I co-own my male with my breeder. Granted he's retired and neutered now, but it was always a very beneficial arrangement. Handling fees were cheaper since she paid half PLUS got me a discount with her handler. Even now, I keep her name on my dog's papers as a sign of respect for the work she's done. I'm proud to co-own a dog with her.

And like Toller said - most of the time I forget that he's co-owned. With the right contract and the right breeder, co-ownership is a wonderful thing.
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  #6  
Old 04-24-2008, 04:41 PM
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A co-ownership does not mean the breeder can or will just take your puppy. However, one should be very familiar with what the breeder expects of you before signing a contract.

Most of the time a co-own agreement will specify that the dog should be shown and finished, and have requirements for breeding such as health testing and/or titling requirements, both for your dog and the dog you might select to breed it to later. Sometimes there are puppies back, or a clause that states the breeder can collect or use a male dog on bitches they own or co-own. Breeders want to be able to use a dog if it turns out to be outstanding as an adult. Often even experienced breeders find that the best puppy of a litter turns out not to be the one(s) they selected at 8 to 10 weeks. In this way the dogs who turn out nice are not lost to their breeding program.

What show ring experience do you have? What do YOU bring to the table that would cause a breeder to place an outstanding puppy with you?

Why would you expect a breeder who sells a puppy to someone on a co-own would not want to use that puppy later if it develops into something outstanding? How is this a negative for the person who owns the dog?

If you are conveying to breeders that you want a puppy and you do not want to offer or allow anything back to the breeder in return, you will find it very difficult to convince most breeders of excellence to place a puppy with you. Breeders do not want to enter into a 10+ year relationship with someone who is going to be hard to get along with.

A co-own agreement with the right breeder can be a GOOD thing. You get a mentor along with the puppy!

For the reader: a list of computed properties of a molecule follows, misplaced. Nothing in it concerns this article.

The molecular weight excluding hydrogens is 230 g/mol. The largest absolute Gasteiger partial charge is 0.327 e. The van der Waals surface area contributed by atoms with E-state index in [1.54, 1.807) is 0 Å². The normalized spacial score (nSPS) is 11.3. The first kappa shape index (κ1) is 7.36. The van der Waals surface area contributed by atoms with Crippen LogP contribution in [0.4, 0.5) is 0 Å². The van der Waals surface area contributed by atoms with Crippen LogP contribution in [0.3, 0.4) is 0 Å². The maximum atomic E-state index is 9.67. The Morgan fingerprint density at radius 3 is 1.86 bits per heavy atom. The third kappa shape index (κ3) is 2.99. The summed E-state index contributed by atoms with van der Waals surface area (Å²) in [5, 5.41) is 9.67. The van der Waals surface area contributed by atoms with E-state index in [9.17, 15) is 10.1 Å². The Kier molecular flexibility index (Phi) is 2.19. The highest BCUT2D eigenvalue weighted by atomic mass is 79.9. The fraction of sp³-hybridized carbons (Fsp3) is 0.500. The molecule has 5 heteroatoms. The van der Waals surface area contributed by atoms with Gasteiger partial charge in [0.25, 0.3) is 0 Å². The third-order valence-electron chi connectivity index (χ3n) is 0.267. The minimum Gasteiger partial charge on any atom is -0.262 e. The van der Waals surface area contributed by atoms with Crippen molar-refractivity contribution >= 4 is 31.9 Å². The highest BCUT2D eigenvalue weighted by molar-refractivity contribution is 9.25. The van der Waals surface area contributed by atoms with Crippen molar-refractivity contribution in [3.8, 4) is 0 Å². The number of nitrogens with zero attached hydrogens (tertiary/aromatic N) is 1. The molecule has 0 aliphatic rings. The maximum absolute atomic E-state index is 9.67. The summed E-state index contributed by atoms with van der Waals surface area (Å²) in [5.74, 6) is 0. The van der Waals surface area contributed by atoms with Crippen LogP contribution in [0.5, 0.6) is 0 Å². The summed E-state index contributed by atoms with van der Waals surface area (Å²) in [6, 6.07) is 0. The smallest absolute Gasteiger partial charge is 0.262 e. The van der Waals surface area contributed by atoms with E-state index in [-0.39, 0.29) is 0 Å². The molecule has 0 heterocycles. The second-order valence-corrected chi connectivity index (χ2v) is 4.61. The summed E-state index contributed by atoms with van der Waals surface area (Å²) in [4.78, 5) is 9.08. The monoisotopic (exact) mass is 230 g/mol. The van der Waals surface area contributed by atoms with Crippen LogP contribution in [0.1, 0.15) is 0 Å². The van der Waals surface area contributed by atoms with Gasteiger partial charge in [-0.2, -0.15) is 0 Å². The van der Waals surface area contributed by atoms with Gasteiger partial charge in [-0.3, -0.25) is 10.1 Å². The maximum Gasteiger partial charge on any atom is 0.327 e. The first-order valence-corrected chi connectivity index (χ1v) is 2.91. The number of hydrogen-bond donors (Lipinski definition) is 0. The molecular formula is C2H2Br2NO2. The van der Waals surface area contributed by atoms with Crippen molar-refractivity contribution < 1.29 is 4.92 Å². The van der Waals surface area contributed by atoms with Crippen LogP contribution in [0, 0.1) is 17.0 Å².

I have co-owned several dogs. I co-own Penny with her breeder. Never an issue. I co-own several puppies out of my recent litter. No issues.

If you pick the RIGHT BREEDER, and if you live up to your end of the bargain, a co-own agreement need not be cumbersome or limiting.

I do think a co-own should have an ending point. Mine ends once a puppy has its final health testing at age 2, and is titled or altered.

I would suggest you look around and see if there are any breed specific mailing lists (Groups at Yahoo.com is a good place to look for mailing lists) that you can join. If it's possible, join the National Club. Attend dog shows and talk to breeders and look at their dogs. Join an all breed club. In this way you can get to know some people and find out who you feel you might be able to work with.
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  #7  
Old 04-24-2008, 04:50 PM
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All 3 of my dogs are on a co-own. If your goals mesh with those of the breeder, they aren't an inconvenience at all. In fact, they're a good thing.
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Old 04-24-2008, 05:08 PM
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I recently fulfilled my co own with Nonnie who was an adult Ch when I purchased her. She is mine outright now, worked out fine. I also co own a very nice bitch puppy of hers with a Jr.

I would not expect full out ownership of a nice show dog of any age, as a novice or even experienced person new to that breed.
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Old 04-24-2008, 05:09 PM
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BTW co owns CAN get very very ugly when people are not honest. I did them when I had to and I will not buy another hound on one if I can avoid it. I have however earned this by breeding a couple of nice dogs and showing myself to be responsible.

everything in writing...everything. Always remember that.
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Old 04-24-2008, 05:19 PM
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Quote:
Originally Posted by SizzleDog View Post
I'm not surprised, honestly. I don't know of any breeders that will give a show quality dog to a novice without a co-ownership.
Ekk , another stone in my way or importing a puppy.